For example, confidence in senior leadership, alignment with company culture, and overall employee engagement increased 4 to 6 times for organizations that delivered effective communication on the Middle East conflict coupled with manager outreach, according to recent research by The Harris Poll for The Grossman Group.

Employees want to feel that their leaders care about them and understand their concerns.

Here’s where a famous quote from leadership guru Simon Sinek really rings true: “Leadership is not about being in charge. It’s about taking care of those in your charge.” Leaders need to set a tone from the top and managers should follow by demonstrating that they are concerned about the emotional well-being of those impacted by the crisis.

When company operations are impacted and/or people are affected personally by a crisis, leaders should go even further to engage employees with critical updates and a determined focus on their well-being.

However, we’ve found that leaders often say they don’t want to speak out on an issue such as the Middle East conflict because they see it as a “political issue.”

In the case of the Israeli-Palestinian conflict, more than half of employees surveyed by The Harris Poll and The Grossman Group reported being affected by the conflict. That’s almost 10 times what you might expect from population numbers and 5 to 6 times what you might expect from those who said they were directly impacted by the conflict.

The important takeaway from this finding is that the better screen for employers to use when deciding whether to communicate is understanding the likelihood that employees are affected beyond company operations.

Not communicating out of a perception that a message may be considered political often leads leaders to be tone-deaf to the needs and well-being of employees at a time when employees look to their leaders to respond in some way.

Leaders who prioritize listening actively to employees during a crisis create stronger, more committed, and more resilient teams.

When leaders take the time to listen and show they care, employees are more likely to feel part of an inclusive team that welcomes their unique experiences and provides a safe place to share their perspectives openly. Part of listening actively can involve a number of important approaches from leaders and managers, including:

  • Reaching out directly to employees who you think might be most impacted by a crisis. This gives the employees an important opportunity for dialogue.
  • Ask employees in crisis a simple question: "How can I be most helpful to you right now?"
  • Connect employees in crisis to the right resources for additional support by providing contacts in human resources or other helpful support systems within the company.

Critical Components of Effective Crisis Communication

The Grossman Group and Harris Poll recently asked internal communicators what essential elements they think company communication during a crisis should contain. The top three components identified were concern, empathy, and clarity. 

Here’s how we defined best practices for those top three components:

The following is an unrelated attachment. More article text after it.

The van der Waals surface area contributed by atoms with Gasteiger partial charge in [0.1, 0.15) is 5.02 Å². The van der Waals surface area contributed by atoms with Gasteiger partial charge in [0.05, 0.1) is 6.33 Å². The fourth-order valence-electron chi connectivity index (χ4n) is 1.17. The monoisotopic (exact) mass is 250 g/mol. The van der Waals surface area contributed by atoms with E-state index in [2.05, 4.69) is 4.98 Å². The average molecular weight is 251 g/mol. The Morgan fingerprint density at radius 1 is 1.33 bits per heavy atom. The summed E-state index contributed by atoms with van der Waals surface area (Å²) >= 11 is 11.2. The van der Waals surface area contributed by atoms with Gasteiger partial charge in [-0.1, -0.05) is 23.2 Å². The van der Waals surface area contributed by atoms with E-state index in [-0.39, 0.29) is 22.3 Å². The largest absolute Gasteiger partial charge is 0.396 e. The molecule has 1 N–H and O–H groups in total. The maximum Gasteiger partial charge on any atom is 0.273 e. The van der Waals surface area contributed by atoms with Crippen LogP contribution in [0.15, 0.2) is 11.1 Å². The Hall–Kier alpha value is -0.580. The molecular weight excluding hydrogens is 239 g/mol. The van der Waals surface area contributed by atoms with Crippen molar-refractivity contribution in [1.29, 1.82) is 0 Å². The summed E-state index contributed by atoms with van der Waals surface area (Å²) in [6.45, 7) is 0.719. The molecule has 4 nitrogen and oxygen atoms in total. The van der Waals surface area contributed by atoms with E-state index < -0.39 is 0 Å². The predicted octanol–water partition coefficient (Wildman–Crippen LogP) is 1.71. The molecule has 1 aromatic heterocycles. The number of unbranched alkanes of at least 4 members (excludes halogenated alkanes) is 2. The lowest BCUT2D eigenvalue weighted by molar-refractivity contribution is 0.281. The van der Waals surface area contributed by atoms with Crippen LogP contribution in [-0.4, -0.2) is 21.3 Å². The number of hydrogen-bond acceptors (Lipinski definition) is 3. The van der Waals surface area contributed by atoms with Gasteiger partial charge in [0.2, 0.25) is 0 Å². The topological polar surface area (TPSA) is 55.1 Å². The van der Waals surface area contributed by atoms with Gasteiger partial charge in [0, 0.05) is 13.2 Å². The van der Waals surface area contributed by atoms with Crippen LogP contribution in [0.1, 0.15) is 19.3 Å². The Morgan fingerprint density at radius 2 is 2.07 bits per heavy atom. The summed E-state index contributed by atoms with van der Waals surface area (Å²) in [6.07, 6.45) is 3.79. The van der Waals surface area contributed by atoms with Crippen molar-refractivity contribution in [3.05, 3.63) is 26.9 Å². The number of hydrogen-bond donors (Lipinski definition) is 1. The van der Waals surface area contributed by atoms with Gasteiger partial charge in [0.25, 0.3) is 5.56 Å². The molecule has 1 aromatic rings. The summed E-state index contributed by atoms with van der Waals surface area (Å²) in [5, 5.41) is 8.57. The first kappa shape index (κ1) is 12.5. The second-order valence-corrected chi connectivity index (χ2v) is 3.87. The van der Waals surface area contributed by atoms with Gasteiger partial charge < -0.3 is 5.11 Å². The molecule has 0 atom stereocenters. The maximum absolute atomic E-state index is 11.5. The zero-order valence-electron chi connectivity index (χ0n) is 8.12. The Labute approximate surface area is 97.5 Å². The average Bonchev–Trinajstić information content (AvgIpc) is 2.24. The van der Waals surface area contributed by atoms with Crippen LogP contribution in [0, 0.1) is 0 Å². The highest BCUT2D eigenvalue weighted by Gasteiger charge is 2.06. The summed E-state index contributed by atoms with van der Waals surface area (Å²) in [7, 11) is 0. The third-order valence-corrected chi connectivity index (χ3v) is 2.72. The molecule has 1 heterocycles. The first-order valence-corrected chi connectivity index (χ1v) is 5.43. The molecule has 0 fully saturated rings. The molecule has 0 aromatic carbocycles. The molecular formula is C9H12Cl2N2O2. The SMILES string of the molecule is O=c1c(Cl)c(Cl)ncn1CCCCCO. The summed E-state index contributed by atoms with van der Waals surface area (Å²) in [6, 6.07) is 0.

1. Concern: The communication addresses the safety and well-being of employees, either due to operational impact and/or because they are affected personally by the issue. Using this key screen is important, given the number of issues that organizations face each day.
  2. Empathy: Sets the right tone and shows empathy toward employees’ challenges. It is human in its language and approach and creates an environment where employees feel valued and respected.
  3. Clarity: Communicates the organization’s position on the crisis in a focused and purposeful way and consistently across leadership and management ranks.

The other components identified (in order of ranked importance) include: timeliness, authenticity, unity, company reassurance, flexibility, belonging, purpose alignment, ongoing dialogue, and employee involvement. You can get more detail on those components from our Quick Guide: Critical Components of Internal Communications When Issues Arise.

Click to download the Critical Components of Internal Communication When Issues Arise Quick Guide

When Should Leaders Address a Crisis Internally?

Beyond looking at just how concerned or impacted employees are by a particular issue as we discussed above, a key answer to the question of when to communicate is simple: crisis communication should be handled in a very timely manner. Especially given the short turnaround with social media, news of a critical challenge inside an organization can be released very quickly, particularly if it was egregious enough to impact a significant number of employees. 

Organizations often stumble when they wait too long to communicate. Sometimes, it can be hard to know what to say as a situation is evolving, but saying nothing in those cases can cause an even worse situation. 

Here’s our best practice rule of thumb for leaders to communicate in a timely and efficient manner even when the information is scarce: don’t wait to communicate until you have all the answers. By then, it will be too late. If you wait, someone is going to speak on your behalf and fill the information vacuum, whether the information is right or wrong. 

We advise leaders to be timely and communicate what you know, when you know it, and also tell employees what you’re still working on figuring out.